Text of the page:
Border end points on a) two adjacent convex areas, b) three convex areas, c) three convex areas when the shortest path passes through the middle of the border

In Viraph, the convex areas are devised based on orthogonal sets of grid cells (unless they border angled boundaries). Hence, convex areas border each other along with horizontal or vertical strips of cells. To adjust the border end points on the grid network, the border is considered as a couplet of neighboring strips of the two adjacent convex areas (Fig. 4a). Thus, the connecting lines connect the center of the grid cells on the border strips not the vertices of the boundary corners.
Fig. 4

a) border lines and end points between convex areas, b) E-lines connecting border end points, c) the E-line mediating the shortest path between A and C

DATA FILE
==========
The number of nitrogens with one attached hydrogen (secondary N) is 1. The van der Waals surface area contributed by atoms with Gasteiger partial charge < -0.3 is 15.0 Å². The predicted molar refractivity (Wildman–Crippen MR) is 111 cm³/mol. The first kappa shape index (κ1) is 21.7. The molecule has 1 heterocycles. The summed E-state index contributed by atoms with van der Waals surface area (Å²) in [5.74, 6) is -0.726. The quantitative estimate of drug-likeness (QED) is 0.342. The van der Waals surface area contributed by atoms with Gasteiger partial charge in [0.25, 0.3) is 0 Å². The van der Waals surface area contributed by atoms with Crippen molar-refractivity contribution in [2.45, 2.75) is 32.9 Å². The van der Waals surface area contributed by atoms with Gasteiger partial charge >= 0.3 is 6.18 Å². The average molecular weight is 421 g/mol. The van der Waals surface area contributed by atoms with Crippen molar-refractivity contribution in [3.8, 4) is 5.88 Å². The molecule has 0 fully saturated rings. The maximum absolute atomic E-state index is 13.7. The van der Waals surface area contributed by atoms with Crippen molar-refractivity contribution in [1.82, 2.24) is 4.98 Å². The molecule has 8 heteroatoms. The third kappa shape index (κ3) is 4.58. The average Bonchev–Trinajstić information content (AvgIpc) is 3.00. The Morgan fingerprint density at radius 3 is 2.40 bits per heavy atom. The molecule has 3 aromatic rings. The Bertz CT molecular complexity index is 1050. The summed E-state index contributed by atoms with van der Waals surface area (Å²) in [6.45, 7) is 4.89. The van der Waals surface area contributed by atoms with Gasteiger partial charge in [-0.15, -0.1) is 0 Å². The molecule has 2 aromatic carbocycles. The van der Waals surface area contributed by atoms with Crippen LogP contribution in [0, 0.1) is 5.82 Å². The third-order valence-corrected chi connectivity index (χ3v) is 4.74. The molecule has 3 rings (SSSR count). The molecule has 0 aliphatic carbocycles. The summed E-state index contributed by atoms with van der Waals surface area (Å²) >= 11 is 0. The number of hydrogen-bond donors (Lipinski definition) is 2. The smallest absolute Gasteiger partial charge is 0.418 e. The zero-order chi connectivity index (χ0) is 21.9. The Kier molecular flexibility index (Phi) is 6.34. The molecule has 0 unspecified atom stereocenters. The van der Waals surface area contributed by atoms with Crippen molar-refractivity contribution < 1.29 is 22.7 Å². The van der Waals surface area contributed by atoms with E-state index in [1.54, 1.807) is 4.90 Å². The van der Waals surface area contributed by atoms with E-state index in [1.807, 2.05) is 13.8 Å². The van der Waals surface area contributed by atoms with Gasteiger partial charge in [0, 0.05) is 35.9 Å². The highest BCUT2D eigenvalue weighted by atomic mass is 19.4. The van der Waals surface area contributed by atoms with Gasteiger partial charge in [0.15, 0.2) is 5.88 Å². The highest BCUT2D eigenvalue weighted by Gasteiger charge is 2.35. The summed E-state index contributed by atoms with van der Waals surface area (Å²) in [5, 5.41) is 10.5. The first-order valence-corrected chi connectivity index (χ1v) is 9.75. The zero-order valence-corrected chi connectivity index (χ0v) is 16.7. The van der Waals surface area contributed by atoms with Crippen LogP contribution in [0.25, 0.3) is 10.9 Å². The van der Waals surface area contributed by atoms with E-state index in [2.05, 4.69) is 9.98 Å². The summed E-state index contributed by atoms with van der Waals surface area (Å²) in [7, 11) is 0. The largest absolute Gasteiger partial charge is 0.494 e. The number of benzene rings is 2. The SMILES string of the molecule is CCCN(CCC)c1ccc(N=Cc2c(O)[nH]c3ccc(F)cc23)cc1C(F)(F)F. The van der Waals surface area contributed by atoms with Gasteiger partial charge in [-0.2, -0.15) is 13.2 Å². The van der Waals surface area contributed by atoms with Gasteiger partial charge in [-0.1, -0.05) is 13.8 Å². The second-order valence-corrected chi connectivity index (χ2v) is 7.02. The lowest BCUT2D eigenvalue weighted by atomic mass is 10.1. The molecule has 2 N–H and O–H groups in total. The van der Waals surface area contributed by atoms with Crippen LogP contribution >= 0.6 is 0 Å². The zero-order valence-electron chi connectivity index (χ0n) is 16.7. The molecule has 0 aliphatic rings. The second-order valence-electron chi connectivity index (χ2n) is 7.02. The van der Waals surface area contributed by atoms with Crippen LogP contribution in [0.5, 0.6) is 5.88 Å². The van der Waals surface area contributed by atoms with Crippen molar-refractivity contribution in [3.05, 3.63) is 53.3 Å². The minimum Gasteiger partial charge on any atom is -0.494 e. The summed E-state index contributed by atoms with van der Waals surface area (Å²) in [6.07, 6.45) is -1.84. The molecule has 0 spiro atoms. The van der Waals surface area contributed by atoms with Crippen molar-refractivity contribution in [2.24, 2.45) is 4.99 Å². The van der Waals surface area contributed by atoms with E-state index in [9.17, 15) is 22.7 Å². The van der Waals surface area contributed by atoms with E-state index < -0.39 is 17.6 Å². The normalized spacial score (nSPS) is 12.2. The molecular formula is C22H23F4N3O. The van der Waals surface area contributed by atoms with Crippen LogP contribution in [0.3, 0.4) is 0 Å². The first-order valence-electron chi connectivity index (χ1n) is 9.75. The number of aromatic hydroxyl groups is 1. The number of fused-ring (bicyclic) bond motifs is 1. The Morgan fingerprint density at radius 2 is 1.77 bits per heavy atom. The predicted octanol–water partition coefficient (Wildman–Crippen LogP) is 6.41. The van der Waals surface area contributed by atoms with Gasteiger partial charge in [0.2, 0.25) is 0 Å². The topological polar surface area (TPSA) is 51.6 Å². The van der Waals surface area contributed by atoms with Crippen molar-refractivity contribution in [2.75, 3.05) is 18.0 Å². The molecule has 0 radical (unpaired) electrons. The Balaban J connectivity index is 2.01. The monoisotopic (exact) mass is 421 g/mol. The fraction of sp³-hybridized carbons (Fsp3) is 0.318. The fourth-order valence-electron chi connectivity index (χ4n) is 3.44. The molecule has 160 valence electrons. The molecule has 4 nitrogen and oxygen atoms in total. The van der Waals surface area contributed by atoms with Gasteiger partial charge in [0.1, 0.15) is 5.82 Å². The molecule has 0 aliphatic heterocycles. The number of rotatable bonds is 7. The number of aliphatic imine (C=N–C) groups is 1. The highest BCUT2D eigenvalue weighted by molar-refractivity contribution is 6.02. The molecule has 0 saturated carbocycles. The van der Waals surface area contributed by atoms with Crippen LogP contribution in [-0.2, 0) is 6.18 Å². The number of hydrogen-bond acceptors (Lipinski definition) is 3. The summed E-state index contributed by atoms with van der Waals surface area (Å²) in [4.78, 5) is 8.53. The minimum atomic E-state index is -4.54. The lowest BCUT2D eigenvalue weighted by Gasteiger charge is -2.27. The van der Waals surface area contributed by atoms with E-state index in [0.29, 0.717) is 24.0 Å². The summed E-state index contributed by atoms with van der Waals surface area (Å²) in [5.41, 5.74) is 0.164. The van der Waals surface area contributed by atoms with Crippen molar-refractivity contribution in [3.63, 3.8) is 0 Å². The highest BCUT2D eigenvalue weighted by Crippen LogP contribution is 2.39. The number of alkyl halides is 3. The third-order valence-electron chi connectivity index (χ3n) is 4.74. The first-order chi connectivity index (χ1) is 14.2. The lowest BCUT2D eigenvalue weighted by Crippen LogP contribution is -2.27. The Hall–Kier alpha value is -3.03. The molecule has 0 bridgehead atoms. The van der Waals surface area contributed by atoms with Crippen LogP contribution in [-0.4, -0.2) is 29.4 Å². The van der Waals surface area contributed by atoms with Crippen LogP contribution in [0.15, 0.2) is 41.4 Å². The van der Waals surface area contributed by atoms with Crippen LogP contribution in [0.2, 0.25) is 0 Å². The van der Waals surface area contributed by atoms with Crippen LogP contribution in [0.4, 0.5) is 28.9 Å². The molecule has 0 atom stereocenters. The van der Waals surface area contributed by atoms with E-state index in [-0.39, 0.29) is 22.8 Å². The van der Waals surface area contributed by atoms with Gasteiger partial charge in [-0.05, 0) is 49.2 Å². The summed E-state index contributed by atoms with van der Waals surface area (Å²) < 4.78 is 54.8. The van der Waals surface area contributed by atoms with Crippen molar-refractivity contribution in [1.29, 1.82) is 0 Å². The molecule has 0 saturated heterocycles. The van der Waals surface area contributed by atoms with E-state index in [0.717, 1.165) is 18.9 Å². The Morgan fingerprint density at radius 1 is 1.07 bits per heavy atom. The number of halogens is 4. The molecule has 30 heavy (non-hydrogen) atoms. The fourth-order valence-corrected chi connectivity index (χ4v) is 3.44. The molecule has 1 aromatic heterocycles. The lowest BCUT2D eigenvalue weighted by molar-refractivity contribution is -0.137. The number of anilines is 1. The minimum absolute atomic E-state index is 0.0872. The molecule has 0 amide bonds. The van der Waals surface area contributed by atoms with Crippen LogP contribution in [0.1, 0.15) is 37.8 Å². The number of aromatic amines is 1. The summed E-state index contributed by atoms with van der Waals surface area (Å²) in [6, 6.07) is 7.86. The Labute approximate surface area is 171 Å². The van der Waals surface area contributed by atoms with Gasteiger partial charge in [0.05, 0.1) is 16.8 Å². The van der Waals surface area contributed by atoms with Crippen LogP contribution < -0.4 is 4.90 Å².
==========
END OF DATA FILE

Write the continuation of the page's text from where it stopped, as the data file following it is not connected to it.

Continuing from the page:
In order to find the shortest angular path between any two points, it is only necessary to search the set of border end points and the lines connecting mutually visible end points (calling them E-lines hereafter) (Fig. 4b). For this purpose, Viraph creates a graph representing all E-lines (except for the lines connecting end points of the same border). Each E-line is recorded as two vectors of opposite directions (thus the graph has 2n vertices, with n as the number of E-lines). Then, two databases are made: Table α that is a k × 2n table (k is the number of grid cells) containing the supplementary angle made by any E − line vector and any grid cell , and Table β , a 2n × 2n table which contains the angular depth between all the E-line vectors. For Table β, the angles between the adjacent continuing vectors are calculated directly without pathfinding.